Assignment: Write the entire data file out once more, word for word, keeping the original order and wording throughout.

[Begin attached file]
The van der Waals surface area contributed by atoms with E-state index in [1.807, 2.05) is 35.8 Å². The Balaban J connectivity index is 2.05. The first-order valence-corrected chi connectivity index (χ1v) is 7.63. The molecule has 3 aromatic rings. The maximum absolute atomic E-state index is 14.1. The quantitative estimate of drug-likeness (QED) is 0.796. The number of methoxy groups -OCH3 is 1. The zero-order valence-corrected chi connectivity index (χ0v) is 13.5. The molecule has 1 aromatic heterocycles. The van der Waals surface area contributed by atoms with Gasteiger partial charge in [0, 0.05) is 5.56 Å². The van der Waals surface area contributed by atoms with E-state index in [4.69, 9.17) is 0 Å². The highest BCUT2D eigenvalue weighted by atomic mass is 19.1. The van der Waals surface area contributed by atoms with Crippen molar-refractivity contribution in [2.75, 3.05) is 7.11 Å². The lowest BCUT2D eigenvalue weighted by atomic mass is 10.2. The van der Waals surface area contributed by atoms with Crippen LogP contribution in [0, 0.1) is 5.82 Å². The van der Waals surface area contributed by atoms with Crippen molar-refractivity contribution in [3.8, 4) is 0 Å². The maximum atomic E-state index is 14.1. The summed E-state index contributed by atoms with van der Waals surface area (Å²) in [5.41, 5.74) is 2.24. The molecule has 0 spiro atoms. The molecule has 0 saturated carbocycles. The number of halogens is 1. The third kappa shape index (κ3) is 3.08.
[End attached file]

The van der Waals surface area contributed by atoms with E-state index in [1.807, 2.05) is 35.8 Å². The Balaban J connectivity index is 2.05. The first-order valence-corrected chi connectivity index (χ1v) is 7.63. The molecule has 3 aromatic rings. The maximum absolute atomic E-state index is 14.1. The quantitative estimate of drug-likeness (QED) is 0.796. The number of methoxy groups -OCH3 is 1. The zero-order valence-corrected chi connectivity index (χ0v) is 13.5. The molecule has 1 aromatic heterocycles. The van der Waals surface area contributed by atoms with Gasteiger partial charge in [0, 0.05) is 5.56 Å². The van der Waals surface area contributed by atoms with E-state index in [4.69, 9.17) is 0 Å². The highest BCUT2D eigenvalue weighted by atomic mass is 19.1. The van der Waals surface area contributed by atoms with Crippen molar-refractivity contribution in [2.75, 3.05) is 7.11 Å². The lowest BCUT2D eigenvalue weighted by atomic mass is 10.2. The van der Waals surface area contributed by atoms with Crippen LogP contribution in [0, 0.1) is 5.82 Å². The van der Waals surface area contributed by atoms with Crippen molar-refractivity contribution in [3.8, 4) is 0 Å². The maximum atomic E-state index is 14.1. The summed E-state index contributed by atoms with van der Waals surface area (Å²) in [5.41, 5.74) is 2.24. The molecule has 0 spiro atoms. The molecule has 0 saturated carbocycles. The number of halogens is 1. The third kappa shape index (κ3) is 3.08.